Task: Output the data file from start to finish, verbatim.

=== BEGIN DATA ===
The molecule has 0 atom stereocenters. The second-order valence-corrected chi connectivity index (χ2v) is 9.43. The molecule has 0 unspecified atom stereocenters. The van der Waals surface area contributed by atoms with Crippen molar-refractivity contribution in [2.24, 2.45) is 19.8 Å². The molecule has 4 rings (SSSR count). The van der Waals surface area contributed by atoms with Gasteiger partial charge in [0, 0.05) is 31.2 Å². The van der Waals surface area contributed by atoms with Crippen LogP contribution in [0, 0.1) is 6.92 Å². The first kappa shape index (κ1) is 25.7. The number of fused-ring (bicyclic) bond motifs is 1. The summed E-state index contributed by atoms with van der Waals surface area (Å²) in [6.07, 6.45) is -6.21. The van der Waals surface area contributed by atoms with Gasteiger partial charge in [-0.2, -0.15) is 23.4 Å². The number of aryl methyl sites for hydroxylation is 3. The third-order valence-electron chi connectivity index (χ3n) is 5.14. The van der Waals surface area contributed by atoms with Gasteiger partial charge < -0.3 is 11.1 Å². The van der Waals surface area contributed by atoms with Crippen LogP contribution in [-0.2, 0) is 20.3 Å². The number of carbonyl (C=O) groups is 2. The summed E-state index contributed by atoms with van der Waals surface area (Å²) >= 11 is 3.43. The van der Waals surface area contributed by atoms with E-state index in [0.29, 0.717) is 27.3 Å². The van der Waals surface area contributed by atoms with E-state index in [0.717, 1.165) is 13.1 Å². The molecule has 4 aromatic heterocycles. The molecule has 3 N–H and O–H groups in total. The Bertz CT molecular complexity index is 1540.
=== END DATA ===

The molecule has 0 atom stereocenters. The second-order valence-corrected chi connectivity index (χ2v) is 9.43. The molecule has 0 unspecified atom stereocenters. The van der Waals surface area contributed by atoms with Crippen molar-refractivity contribution in [2.24, 2.45) is 19.8 Å². The molecule has 4 rings (SSSR count). The van der Waals surface area contributed by atoms with Gasteiger partial charge in [0, 0.05) is 31.2 Å². The van der Waals surface area contributed by atoms with Crippen LogP contribution in [0, 0.1) is 6.92 Å². The first kappa shape index (κ1) is 25.7. The number of fused-ring (bicyclic) bond motifs is 1. The summed E-state index contributed by atoms with van der Waals surface area (Å²) in [6.07, 6.45) is -6.21. The van der Waals surface area contributed by atoms with Gasteiger partial charge in [-0.2, -0.15) is 23.4 Å². The number of aryl methyl sites for hydroxylation is 3. The third-order valence-electron chi connectivity index (χ3n) is 5.14. The van der Waals surface area contributed by atoms with Gasteiger partial charge < -0.3 is 11.1 Å². The van der Waals surface area contributed by atoms with Crippen LogP contribution in [-0.2, 0) is 20.3 Å². The number of carbonyl (C=O) groups is 2. The summed E-state index contributed by atoms with van der Waals surface area (Å²) >= 11 is 3.43. The van der Waals surface area contributed by atoms with E-state index in [0.29, 0.717) is 27.3 Å². The van der Waals surface area contributed by atoms with E-state index in [0.717, 1.165) is 13.1 Å². The molecule has 4 aromatic heterocycles. The molecule has 3 N–H and O–H groups in total. The Bertz CT molecular complexity index is 1540.